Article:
Jonathan Zimmerman teaches history and education at New York University.
Let’s try one of those word-association games you used to play as a kid. If I say “racial integration of schools,” who comes to mind?
If you’re like most of us, you conjured figures from the past. Perhaps you thought of the heroic young African Americans who desegregated all-white schools in places such as Little Rock and New Orleans in the 1950s and 1960s. Or maybe Earl Warren, author of the 1954 Brown v. Board of Education decision barring schools from separating students on the basis of race.
I doubt you chose anyone from contemporary American life. Our schools are more segregated than at any time since the late 1960s, but you probably can’t name a national political figure today who has insisted — loudly, clearly and consistently — that kids of different races should be in the same classrooms.
That’s about to change. The incoming secretary of education, John B. King Jr., has been a forceful advocate for integrating American schools. This month, President Obama tapped King to replace Arne Duncan, who focused less on integrating the races than on closing the “achievement gap” between them.
That’s been a dominant theme of education reform since the passage of the 2001 No Child Left Behind Act, which requires schools to report test scores by race; if one of its racial groups is not making progress, an otherwise successful school can face penalties under the law. But NCLB makes no reference to integration at all. The goal is to bring up the test scores of every race, not to bring the races together into the same schools.
Meanwhile, the Supreme Court has restricted the ability of school districts to promote racial integration. Striking down desegregation plans in Louisville and Seattle in 2007, the court questioned whether integration would enhance minority achievement. “It is far from apparent that coerced racial mixing has any education benefits,” wrote Justice Clarence Thomas, the lone African American on the court, “much less that integration is necessary to black achievement.”
Do black children have to attend an integrated school to succeed? Of course not. But we do have strong evidence that they are more likely to succeed if they go to school with other races.
Just last month, an Education Department study showed that African American eighth-graders who attended schools that were more than 60 percent black scored significantly lower on standardized math tests than African Americans of similar backgrounds who attended integrated schools.
Other research has shown that black kids in integrated schools enjoy higher earnings and rates of employment later in life; they’re also less likely to bear children as teenagers, or to be incarcerated as adults. But you don’t hear many people — of any race — talking about that.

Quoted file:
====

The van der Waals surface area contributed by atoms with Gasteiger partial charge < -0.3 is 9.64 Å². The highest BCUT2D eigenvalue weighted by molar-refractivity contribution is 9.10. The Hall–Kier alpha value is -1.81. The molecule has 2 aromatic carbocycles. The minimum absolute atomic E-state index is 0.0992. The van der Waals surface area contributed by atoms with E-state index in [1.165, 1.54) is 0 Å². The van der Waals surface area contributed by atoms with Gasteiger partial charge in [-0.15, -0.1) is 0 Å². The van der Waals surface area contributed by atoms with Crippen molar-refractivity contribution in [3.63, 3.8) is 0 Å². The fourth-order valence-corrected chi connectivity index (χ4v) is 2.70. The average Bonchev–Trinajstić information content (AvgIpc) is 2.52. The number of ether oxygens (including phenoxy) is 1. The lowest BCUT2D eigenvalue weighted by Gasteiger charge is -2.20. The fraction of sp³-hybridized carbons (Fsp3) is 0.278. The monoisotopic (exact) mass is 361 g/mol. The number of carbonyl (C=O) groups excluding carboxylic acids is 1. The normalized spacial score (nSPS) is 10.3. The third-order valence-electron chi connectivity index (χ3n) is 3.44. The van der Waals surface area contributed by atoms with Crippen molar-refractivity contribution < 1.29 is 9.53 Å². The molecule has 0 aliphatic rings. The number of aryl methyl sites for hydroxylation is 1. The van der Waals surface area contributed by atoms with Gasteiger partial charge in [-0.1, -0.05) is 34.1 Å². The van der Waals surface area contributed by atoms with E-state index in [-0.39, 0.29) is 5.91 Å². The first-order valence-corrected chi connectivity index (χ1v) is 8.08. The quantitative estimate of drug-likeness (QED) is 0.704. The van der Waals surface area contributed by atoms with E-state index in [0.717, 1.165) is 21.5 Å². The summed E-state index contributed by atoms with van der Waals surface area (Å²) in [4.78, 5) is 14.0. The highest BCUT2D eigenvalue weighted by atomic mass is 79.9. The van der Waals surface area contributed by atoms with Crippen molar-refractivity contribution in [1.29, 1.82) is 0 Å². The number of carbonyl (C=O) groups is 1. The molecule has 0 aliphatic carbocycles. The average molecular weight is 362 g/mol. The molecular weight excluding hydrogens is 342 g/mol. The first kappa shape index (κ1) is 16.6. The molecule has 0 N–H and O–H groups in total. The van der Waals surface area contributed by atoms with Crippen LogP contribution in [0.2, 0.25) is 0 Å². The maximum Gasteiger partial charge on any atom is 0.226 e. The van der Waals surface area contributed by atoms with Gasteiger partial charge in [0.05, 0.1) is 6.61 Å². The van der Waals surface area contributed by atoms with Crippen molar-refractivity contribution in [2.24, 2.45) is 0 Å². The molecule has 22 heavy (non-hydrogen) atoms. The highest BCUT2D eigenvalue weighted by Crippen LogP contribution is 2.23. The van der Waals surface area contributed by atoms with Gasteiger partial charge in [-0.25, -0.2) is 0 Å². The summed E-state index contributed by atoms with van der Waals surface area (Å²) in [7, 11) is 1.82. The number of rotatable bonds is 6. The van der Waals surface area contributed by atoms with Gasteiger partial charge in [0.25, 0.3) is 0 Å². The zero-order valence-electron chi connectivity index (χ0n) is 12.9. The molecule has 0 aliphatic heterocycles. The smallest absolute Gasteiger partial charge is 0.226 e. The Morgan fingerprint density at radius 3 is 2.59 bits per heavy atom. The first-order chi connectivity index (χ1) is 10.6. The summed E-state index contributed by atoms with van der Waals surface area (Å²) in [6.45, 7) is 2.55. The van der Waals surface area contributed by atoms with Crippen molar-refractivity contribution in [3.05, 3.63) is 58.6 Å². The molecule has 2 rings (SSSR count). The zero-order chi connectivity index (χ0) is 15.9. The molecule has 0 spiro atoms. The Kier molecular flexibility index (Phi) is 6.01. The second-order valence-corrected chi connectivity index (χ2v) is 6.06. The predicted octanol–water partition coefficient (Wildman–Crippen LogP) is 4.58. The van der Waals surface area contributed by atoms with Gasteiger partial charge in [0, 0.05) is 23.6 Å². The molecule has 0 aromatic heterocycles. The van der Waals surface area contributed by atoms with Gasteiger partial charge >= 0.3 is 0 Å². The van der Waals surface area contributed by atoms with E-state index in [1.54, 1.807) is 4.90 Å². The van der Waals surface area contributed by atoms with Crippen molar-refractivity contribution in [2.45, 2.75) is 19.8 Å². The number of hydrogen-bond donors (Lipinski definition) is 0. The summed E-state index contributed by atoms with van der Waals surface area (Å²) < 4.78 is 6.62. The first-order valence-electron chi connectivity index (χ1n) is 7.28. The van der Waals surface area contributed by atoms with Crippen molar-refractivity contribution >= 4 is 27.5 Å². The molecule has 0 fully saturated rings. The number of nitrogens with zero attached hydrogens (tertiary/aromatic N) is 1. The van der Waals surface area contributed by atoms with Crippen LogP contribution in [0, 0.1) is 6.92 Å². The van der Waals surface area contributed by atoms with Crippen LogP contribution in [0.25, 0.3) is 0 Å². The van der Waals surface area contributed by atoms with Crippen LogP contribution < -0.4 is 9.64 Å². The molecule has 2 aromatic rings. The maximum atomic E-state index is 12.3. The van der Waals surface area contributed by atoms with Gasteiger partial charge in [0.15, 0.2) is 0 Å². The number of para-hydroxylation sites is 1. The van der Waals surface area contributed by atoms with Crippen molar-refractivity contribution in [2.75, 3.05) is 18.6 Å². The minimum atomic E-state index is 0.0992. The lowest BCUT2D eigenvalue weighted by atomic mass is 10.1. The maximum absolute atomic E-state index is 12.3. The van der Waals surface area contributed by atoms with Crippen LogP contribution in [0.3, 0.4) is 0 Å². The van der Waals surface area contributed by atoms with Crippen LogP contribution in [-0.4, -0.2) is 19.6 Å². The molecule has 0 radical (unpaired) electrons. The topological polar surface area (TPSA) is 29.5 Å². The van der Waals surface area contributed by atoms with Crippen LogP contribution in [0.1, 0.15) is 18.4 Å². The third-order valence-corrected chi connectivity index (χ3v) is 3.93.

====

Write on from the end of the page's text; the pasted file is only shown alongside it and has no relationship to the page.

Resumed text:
Whites fear that racial integration will hold back their children academically, even though studies have repeatedly shown otherwise. And blacks worry that campaigns to integrate schools demean African Americans, as Thomas complained in an earlier opinion. “It never ceases to amaze me that the courts are so willing to assume that anything that is predominantly black must be inferior,” Thomas wrote in 1995, voiding a court-ordered Kansas City, Mo., program that sought to draw white children back into the public schools.
Enter King. As education commissioner in New York state, he earned a good deal of negative press — and the enmity of the teachers union — for his embrace of the Common Core standards and of a new teacher evaluation system based partly on student test scores. Fewer people noticed King’s “socioeconomic integration” project, which provided grants to increase diversity in high-poverty school districts.
Significantly, King cast the project as a way to improve minority academic achievement. “Diverse schools create important educational opportunities,” King said, announcing the program last year. “Our students shouldn’t be isolated because they come from struggling neighborhoods.”
He’s right. Under No Child Left Behind, we have pretended that we can close the racial achievement gap without integrating the races. But that’s a fool’s errand, born of a separate-but-equal fantasy that Brown v. Board of Education never fully dispelled.
So kudos to Obama — himself the product of richly integrated schools — for appointing King. And congratulations to King for speaking some hard truths that too many Americans — of every race — would prefer not to hear. No matter what you think of King’s other reform priorities, his commitment to integration is right on target. Anything less will be wrong for the United States, especially for the least fortunate among us.
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